• The ACVIM is the international certifying organization for veterinary specialists in cardiology, large animal internal medicine, neurology, oncology, and small animal internal medicine. ACVIM recognises fully ECVIM-CA qualifications. 
  • A recognised Veterinary Specialist in the USA ('board certified cardiologist') are in addition to completing undergraduate training and four years of veterinary school, similar to their human medical counterparts in that they have completed an internship and residency in their specialized field (an additional 3-5 years training). In addition to this extensive training, a Board-certified Veterinary Specialist must pass rigorous examinations to achieve Board certification from the ACVIM. Specialists bring a greater understanding in the area of internal medicine, cardiology, oncology, or neurology, and have a greater knowledge of the unusual, the uncommon, or rare in both large and small animals. Click the link to locate an American Specialist in Veterinary cardiology.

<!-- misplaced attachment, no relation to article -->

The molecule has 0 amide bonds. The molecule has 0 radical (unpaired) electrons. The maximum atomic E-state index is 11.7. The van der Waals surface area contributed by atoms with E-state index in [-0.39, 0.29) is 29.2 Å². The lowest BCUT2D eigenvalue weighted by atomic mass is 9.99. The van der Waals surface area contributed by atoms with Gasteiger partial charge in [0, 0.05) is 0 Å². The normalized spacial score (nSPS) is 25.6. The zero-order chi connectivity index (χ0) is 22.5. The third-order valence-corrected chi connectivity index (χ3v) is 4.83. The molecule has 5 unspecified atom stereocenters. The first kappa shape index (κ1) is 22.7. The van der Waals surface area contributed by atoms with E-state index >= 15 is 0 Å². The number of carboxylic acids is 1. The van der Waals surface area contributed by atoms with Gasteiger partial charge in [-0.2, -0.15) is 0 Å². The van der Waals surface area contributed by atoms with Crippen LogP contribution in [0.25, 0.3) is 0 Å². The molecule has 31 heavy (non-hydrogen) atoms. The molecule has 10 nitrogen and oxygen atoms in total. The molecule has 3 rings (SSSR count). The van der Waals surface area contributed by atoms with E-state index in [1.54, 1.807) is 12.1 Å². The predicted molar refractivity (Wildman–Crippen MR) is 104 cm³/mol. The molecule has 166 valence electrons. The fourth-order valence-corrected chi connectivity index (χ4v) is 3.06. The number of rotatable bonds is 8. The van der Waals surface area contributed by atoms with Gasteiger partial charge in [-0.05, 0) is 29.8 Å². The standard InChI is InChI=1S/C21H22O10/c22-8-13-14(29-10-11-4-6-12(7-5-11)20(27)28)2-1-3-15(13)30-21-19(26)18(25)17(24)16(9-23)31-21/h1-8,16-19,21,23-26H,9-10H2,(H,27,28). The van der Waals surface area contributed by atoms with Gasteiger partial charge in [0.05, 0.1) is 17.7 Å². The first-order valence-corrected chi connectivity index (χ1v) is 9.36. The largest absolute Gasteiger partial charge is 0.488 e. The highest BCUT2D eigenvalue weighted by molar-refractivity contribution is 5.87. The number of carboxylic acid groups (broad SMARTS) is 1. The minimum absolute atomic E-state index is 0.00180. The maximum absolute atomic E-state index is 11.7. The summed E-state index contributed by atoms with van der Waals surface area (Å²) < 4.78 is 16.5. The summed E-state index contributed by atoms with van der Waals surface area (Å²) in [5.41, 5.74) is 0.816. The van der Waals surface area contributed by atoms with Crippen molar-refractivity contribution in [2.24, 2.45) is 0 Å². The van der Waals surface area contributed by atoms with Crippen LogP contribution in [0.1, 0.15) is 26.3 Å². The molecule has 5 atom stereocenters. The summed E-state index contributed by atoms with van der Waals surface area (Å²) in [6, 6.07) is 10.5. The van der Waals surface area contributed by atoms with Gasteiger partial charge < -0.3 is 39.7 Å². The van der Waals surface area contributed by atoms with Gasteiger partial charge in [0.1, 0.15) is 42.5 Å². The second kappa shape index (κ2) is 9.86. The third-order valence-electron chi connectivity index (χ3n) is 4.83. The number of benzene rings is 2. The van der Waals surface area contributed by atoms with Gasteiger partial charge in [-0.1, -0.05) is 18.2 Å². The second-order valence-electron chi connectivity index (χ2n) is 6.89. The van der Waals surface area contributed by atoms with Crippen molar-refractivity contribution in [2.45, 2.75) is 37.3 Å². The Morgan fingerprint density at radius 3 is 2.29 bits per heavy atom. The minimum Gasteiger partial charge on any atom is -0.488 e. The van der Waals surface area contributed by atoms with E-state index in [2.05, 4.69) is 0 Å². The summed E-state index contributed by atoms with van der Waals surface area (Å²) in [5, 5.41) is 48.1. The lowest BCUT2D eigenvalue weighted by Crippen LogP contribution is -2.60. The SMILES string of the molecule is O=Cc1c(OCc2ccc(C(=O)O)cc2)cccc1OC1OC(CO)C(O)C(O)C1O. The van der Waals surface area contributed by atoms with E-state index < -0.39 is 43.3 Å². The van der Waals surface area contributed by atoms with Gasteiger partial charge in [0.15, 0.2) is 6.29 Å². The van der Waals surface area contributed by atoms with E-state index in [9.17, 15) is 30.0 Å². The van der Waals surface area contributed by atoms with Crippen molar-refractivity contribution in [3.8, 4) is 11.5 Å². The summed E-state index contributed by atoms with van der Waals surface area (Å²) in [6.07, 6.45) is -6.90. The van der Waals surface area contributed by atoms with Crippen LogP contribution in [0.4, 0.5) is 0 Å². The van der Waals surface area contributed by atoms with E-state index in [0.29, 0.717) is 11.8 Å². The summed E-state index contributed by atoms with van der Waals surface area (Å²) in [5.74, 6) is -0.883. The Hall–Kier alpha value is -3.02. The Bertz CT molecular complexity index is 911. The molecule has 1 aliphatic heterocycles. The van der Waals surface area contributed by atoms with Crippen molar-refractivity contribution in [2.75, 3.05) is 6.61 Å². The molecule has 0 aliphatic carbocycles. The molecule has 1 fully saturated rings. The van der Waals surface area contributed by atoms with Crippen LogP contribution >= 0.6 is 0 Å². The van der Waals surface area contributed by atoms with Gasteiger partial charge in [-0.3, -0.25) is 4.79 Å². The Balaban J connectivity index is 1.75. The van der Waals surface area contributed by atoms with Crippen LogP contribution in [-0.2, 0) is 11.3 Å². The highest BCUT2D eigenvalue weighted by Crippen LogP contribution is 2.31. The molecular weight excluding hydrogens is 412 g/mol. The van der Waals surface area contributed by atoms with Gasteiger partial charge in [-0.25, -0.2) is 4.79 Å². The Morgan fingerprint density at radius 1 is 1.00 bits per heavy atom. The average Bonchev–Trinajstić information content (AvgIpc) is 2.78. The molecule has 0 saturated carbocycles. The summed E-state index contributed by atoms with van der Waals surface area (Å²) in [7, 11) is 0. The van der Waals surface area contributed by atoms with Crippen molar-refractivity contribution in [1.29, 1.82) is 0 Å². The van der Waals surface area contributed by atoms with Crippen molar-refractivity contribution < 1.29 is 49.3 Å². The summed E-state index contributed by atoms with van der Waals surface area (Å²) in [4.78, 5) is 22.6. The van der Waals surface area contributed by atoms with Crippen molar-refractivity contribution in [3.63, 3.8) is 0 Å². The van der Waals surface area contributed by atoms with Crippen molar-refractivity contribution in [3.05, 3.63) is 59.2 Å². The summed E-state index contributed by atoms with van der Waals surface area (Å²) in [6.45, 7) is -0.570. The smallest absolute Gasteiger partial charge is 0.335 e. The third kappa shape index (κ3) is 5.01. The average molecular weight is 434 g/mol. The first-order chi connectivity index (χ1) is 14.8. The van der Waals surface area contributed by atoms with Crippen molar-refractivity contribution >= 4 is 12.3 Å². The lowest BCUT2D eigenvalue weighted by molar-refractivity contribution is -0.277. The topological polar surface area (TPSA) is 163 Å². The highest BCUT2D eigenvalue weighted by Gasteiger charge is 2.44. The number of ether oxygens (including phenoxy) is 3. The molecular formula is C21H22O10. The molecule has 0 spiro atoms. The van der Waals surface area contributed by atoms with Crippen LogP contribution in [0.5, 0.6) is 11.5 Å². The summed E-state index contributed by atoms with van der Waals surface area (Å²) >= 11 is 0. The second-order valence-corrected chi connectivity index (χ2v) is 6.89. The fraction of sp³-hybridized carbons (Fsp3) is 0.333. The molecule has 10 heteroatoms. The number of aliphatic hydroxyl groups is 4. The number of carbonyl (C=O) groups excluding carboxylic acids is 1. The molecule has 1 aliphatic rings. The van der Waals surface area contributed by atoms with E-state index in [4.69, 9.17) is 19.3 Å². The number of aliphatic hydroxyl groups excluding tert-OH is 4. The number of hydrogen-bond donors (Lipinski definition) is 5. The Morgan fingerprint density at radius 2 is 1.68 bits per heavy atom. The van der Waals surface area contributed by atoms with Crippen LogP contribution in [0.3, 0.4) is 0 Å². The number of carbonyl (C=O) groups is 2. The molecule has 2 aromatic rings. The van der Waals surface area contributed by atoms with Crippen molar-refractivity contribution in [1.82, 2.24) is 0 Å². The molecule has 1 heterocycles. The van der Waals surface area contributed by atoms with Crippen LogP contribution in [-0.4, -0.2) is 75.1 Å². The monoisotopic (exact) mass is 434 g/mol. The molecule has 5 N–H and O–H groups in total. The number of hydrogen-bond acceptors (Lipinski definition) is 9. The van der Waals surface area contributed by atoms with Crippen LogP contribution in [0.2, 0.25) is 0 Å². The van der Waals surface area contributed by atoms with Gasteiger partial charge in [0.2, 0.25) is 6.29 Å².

• The ACVIM Foundation, in partnership with the CARE Foundation and Prelude Dynamics have created the ACVIM Registry of Cardiac Health (ARCH). This registry partners the expertise of ACVIM Board-certified cardiologists across the country and around the world with concerned owners, breeders, and general veterinary practitioners to bring a powerful tool to answering important cardiac questions. This registry offers reliable certification to breeders and pet owners that their animals are free of congenital and adult onset heart disease, and exams are conducted solely by Board-certified veterinary cardiologists. ARCH utilizes a state-of-the-art web-based system that greatly simplifies the certification of pets and features complete confidentiality of test results. European specialists are also invited to participate at the ARCH registry.